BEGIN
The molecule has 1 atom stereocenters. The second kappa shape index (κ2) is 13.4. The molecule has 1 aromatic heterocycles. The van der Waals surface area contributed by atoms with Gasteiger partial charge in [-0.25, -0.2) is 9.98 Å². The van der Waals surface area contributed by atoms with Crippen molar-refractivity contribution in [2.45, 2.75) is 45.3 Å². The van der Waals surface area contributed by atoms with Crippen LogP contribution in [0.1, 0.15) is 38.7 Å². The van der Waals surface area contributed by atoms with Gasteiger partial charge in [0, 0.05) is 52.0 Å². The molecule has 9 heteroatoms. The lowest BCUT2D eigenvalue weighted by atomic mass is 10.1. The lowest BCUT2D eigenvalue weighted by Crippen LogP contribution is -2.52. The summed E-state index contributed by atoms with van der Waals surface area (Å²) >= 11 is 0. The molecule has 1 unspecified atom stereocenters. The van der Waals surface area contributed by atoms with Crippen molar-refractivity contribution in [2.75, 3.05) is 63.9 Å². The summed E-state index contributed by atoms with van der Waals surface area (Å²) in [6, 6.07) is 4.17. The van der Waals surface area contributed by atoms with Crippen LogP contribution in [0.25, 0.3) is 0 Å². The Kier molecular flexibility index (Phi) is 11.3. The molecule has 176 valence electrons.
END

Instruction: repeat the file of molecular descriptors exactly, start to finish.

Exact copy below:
The molecule has 1 atom stereocenters. The second kappa shape index (κ2) is 13.4. The molecule has 1 aromatic heterocycles. The van der Waals surface area contributed by atoms with Gasteiger partial charge in [-0.25, -0.2) is 9.98 Å². The van der Waals surface area contributed by atoms with Crippen molar-refractivity contribution in [2.45, 2.75) is 45.3 Å². The van der Waals surface area contributed by atoms with Crippen LogP contribution in [0.1, 0.15) is 38.7 Å². The van der Waals surface area contributed by atoms with Gasteiger partial charge in [0, 0.05) is 52.0 Å². The molecule has 9 heteroatoms. The lowest BCUT2D eigenvalue weighted by atomic mass is 10.1. The lowest BCUT2D eigenvalue weighted by Crippen LogP contribution is -2.52. The summed E-state index contributed by atoms with van der Waals surface area (Å²) >= 11 is 0. The molecule has 1 unspecified atom stereocenters. The van der Waals surface area contributed by atoms with Crippen molar-refractivity contribution in [2.75, 3.05) is 63.9 Å². The summed E-state index contributed by atoms with van der Waals surface area (Å²) in [6, 6.07) is 4.17. The van der Waals surface area contributed by atoms with Crippen LogP contribution in [0.25, 0.3) is 0 Å². The Kier molecular flexibility index (Phi) is 11.3. The molecule has 176 valence electrons.